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Manhattan Beach Approves $400,000 for Art Projects

The Manhattan Beach City Council approved spending up to $400,000 of Public Art Trust Fund money on two public art projects – $200,000 toward commemorating the city’s centennial and $200,000 on art for the new Manhattan Beach library.


For the centennial piece, the Cultural Arts Commission can explore commissioning a site-specific work or displaying temporary artworks that would increase or enhance the centennial celebration, said Richard Gill, director of parks and recreation.


“The idea of having our own people select centennial artwork is a fantastic idea,” said Councilmember Richard Montgomery. The city hopes to unveil the centennial art project in December.


The fund’s current uncommitted balance is $304,276, with about $50,000 coming in every year, Gill said. He added that $50,000 of the fund must be spent by spring, due to a five-year time limit on spending.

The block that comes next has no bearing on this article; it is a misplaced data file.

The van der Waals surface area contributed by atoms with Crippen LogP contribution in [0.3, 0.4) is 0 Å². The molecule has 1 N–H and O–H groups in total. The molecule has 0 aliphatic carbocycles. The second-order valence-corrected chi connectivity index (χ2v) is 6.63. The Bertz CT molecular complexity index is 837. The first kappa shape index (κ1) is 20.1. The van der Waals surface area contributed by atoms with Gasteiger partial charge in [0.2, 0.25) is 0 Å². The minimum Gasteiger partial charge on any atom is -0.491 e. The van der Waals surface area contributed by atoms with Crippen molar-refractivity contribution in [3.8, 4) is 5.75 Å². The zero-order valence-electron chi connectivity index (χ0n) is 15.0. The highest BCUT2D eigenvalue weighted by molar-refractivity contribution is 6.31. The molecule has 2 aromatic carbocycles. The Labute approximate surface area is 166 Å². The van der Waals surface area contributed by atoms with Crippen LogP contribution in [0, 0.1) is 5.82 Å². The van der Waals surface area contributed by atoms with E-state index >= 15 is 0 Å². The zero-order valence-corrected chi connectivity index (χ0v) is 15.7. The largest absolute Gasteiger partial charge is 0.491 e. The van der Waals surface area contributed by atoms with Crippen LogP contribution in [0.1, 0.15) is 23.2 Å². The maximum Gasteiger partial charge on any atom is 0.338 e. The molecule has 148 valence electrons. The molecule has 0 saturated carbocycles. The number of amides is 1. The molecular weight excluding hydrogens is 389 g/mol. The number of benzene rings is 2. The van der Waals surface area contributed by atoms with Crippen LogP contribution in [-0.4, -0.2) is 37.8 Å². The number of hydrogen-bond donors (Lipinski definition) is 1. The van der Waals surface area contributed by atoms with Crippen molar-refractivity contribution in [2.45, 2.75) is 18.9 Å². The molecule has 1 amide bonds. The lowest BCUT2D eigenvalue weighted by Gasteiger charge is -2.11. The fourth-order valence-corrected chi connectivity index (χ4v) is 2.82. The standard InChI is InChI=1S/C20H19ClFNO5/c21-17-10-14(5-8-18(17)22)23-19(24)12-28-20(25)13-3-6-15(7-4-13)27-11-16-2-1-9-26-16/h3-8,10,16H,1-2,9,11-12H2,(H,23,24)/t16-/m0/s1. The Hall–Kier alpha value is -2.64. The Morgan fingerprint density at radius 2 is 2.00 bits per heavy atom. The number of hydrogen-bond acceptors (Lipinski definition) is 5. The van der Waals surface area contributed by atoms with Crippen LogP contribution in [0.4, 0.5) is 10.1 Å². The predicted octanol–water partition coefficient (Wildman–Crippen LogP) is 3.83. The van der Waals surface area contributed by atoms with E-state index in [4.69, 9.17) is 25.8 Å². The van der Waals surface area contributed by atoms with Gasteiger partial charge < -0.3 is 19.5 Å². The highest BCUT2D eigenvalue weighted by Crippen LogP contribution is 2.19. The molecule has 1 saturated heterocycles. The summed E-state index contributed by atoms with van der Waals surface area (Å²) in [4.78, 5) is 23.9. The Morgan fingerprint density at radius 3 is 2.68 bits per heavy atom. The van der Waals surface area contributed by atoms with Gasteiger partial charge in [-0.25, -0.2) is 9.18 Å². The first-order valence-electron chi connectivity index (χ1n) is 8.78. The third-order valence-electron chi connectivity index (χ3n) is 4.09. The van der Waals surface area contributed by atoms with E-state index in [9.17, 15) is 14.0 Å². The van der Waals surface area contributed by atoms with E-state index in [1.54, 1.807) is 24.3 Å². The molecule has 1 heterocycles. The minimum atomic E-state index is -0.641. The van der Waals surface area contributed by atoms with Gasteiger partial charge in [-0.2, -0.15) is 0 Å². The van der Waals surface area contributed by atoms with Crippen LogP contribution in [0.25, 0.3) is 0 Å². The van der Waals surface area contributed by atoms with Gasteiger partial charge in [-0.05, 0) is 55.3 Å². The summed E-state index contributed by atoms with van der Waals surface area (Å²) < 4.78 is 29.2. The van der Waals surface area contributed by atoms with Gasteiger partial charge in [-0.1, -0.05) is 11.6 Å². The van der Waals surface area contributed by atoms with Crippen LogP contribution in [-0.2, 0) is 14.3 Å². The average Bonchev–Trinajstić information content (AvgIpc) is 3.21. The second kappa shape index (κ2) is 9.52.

While the entire council was in favor of using a portion of the funds to commission or select a centennial art project, council members David Lesser and Amy Howorth felt the $200,000 was steep. “I don’t think were ready at all to move this forward,” Lesser said.


Howorth agreed. “I think we need to see (the art) before we can say, ‘Go ahead and spend $200,000,’” she said. “I’m uncomfortable with numbers as well and the process.” She added that there might be art projects in the future the council would want to pursue. Both Lesser and Howorth supported using up to $200,000 from the fund for the library art project.


The art fund was created in 2002 and “reserves a fee for art in public places on every residential development of four or more units, every commercial and industrial building project with a building valuation exceeding $500,000, and when remodeling such buildings with a valuation exceeding $250,000,” according to a city staff report.


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